Asian Art in Auction at the Sotheby's Spring Sale
Sotheby's Spring Sale 2011 is back to kick off the new auction season with a bang. This year it has 3,600 lots which are estimated to fetch more than HK$2.4 billion. It's all in a week's work for the famed auction house. The collections featuring wine, watches, jewellery, fine porcelain and artworks will be held between now to April 8. Asia Tatler gives you the lowdown of the art in auction, including: what to look out for, the sales forecasts and which pieces we think will break records under the hammer this year.
Pulled from the vaults of world-renowned art collector Baron Guy Ullens are 106 works of avant-garde Chinese contemporary art dated from the 1980s to 2000s. It's a big deal, not just for Sotheby's but also the art world. The Ullens Collection, The Nascence of Avant-Garde China sale is estimated to generate more than HK$100 million. Forever Lasting Love, 1988 by acclaimed contemporary artist Zhang Xiao-gang is no doubt the highlight of this rare ensemble, touted as one of his greatest early pieces, it's estimated to fetch between HK$25-30 million. In addition, record-breaking contemporary Chinese artist, Zeng Fan-zhi's Mask Series No.4, 1994, is expected go for a handsome sum of HK$8 to 10 million.
Abstract Art and Modern Chinese Sculpture
Abstract art and modern Chinese sculpture are the two prominent genres in the auction's 20th Century Chinese Art category. Comprising 119 lots procured from American and European private collections, the prestigious sale is predicted to rake in HK$117 million. It includes seminal early work by Chinese abstract masters such as Chu Teh-chun and Zao Wou-ki. The former's Inspiration Hivernale, 1987 to 1990, makes an appearance after decades of being under lock and key.
The stunning snowflake inspired piece is forecast to bring in at least HK$20 million. Contrasting in style, is a piece by romantic-realist painter Chen Yi-fei entitled Amitié. The intimate portrait of two beautiful women in qipaos is taken from his 1990's Dreams of Shanghai Series. Experts predict that it will be sold for as much as HK$18 million.
Innovative 3D Art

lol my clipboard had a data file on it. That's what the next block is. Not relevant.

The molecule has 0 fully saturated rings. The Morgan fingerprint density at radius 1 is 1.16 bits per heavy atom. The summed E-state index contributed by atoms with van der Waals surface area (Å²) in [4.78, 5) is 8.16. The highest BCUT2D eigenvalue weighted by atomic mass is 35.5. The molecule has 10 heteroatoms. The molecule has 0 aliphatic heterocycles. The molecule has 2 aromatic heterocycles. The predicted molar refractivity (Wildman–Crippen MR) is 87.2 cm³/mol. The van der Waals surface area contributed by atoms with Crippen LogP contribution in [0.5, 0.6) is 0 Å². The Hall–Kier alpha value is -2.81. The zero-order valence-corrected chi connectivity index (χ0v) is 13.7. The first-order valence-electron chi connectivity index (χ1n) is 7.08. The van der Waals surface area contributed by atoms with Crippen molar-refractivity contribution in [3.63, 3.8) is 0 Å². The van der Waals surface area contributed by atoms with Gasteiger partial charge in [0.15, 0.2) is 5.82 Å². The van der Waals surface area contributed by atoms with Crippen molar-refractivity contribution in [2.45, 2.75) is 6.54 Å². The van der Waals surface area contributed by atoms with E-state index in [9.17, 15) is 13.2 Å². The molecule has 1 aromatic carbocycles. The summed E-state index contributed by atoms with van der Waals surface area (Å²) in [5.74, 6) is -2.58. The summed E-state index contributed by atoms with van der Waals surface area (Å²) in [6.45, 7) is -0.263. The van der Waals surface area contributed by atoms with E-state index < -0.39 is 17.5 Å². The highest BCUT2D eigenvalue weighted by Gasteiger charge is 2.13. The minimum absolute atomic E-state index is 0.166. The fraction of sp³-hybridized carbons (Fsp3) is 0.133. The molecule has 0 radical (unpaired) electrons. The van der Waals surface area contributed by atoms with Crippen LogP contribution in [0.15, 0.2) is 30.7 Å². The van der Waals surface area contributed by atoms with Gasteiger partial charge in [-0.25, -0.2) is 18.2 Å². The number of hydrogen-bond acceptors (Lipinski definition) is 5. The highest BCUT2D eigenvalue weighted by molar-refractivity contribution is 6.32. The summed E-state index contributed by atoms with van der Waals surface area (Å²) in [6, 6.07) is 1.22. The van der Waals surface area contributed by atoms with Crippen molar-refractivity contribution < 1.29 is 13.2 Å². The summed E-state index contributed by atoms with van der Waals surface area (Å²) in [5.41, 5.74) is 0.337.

Innovative 3D art is thrust into the limelight in the Contemporary Asian Art group sale. The ingenious works feature sculptures, works of design and multimedia installations of notable artists from China, Japan and Korea. With that said, the stars of the sale are contemporary Chinese art heavyweights like Zhang Xiao-gang and Yue Min-jun. The cultural revolution-era inspired Bloodline - Big Family by Zhang could fetch up to HK$40 million.
Giving the Qin Dynasty's Terracotta Warriors a run for their money is Yue's Contemporary Terracotta Warriors No. 9, 2006. This sculpture by the cynical realist is another great work of cultural significance, and is likely to sell for more than HK$14 million. With a total of 153 lots in this collection, the expected return is HK$121 million.
The Modern and Contemporary Southeast Asian Art
The Modern and Contemporary Southeast Asian Paintings category feature many extraordinary works by highly sought-after Indonesian, Filipino, Vietnamese and Singaporean artists. The eclectic series, with an entirety of 145 lots, is estimated to sell for more than HK$36 million. The most coveted piece is Kami Present, Ibu Pertiwi (Stand Guard for Our Motherland) by Indonesian artist S. Sudjojono. The painting has not been viewed publicly since its completion in 1956. Predicted to pull an amount between HK$2-3 million, it's the largest known work by the artist to be auctioned. Penari Ular (Snake Dancer), 1977 by another exceptional Indonesian artist, Hendra Gunawan is predicted to fetch as much as HK$2.2 million.
Fine Chinese Art
Sotheby's Fine Chinese Paintings section boasts the largest Chinese calligraphy collection ever to be auctioned. The 308 exquisite masterpieces are estimated to sell for over HK$150 million. The piece de resistance is Zhang Da-qian's Spring Mountains in Sichuan, 1953. The traditional landscape painting is lauded for the artist's use of his signature ‘mogu' (boneless) technique. A piece by celebrated traditional Chinese painter Qi Bai-shi, known for his whimsical style and depictions of animals and scenery, will also make an appearance. His painting Rabbits Under Osmanthus Trees, 1946 is expected to go for more than HK$6 million.